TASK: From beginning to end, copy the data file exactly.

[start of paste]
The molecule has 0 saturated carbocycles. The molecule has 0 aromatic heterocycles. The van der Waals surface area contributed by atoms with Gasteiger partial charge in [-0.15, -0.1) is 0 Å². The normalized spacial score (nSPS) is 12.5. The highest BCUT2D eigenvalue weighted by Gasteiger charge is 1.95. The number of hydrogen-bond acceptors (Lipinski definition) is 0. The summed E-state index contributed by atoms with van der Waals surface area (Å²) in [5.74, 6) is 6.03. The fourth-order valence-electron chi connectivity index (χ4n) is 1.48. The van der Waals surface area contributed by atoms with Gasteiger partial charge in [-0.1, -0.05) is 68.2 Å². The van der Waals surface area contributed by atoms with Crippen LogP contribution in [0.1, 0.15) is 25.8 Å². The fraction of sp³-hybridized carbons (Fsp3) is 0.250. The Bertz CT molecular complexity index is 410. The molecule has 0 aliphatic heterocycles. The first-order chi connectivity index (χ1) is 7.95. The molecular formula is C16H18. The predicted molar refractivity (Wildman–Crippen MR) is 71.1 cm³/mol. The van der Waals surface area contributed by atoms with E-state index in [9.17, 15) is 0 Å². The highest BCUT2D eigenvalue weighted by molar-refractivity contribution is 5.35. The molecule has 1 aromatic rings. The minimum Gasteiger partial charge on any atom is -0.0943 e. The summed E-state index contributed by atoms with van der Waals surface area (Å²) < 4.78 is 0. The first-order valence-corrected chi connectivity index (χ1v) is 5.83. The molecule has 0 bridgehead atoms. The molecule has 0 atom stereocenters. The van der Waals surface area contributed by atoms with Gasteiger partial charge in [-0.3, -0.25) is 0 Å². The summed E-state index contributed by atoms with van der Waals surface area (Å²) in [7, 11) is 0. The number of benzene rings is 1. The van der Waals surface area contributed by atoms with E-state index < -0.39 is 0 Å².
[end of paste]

The molecule has 0 saturated carbocycles. The molecule has 0 aromatic heterocycles. The van der Waals surface area contributed by atoms with Gasteiger partial charge in [-0.15, -0.1) is 0 Å². The normalized spacial score (nSPS) is 12.5. The highest BCUT2D eigenvalue weighted by Gasteiger charge is 1.95. The number of hydrogen-bond acceptors (Lipinski definition) is 0. The summed E-state index contributed by atoms with van der Waals surface area (Å²) in [5.74, 6) is 6.03. The fourth-order valence-electron chi connectivity index (χ4n) is 1.48. The van der Waals surface area contributed by atoms with Gasteiger partial charge in [-0.1, -0.05) is 68.2 Å². The van der Waals surface area contributed by atoms with Crippen LogP contribution in [0.1, 0.15) is 25.8 Å². The fraction of sp³-hybridized carbons (Fsp3) is 0.250. The Bertz CT molecular complexity index is 410. The molecule has 0 aliphatic heterocycles. The first-order chi connectivity index (χ1) is 7.95. The molecular formula is C16H18. The predicted molar refractivity (Wildman–Crippen MR) is 71.1 cm³/mol. The van der Waals surface area contributed by atoms with E-state index in [9.17, 15) is 0 Å². The highest BCUT2D eigenvalue weighted by molar-refractivity contribution is 5.35. The molecule has 1 aromatic rings. The minimum Gasteiger partial charge on any atom is -0.0943 e. The summed E-state index contributed by atoms with van der Waals surface area (Å²) < 4.78 is 0. The first-order valence-corrected chi connectivity index (χ1v) is 5.83. The molecule has 0 bridgehead atoms. The molecule has 0 atom stereocenters. The van der Waals surface area contributed by atoms with Gasteiger partial charge in [-0.3, -0.25) is 0 Å². The summed E-state index contributed by atoms with van der Waals surface area (Å²) in [7, 11) is 0. The number of benzene rings is 1. The van der Waals surface area contributed by atoms with E-state index < -0.39 is 0 Å².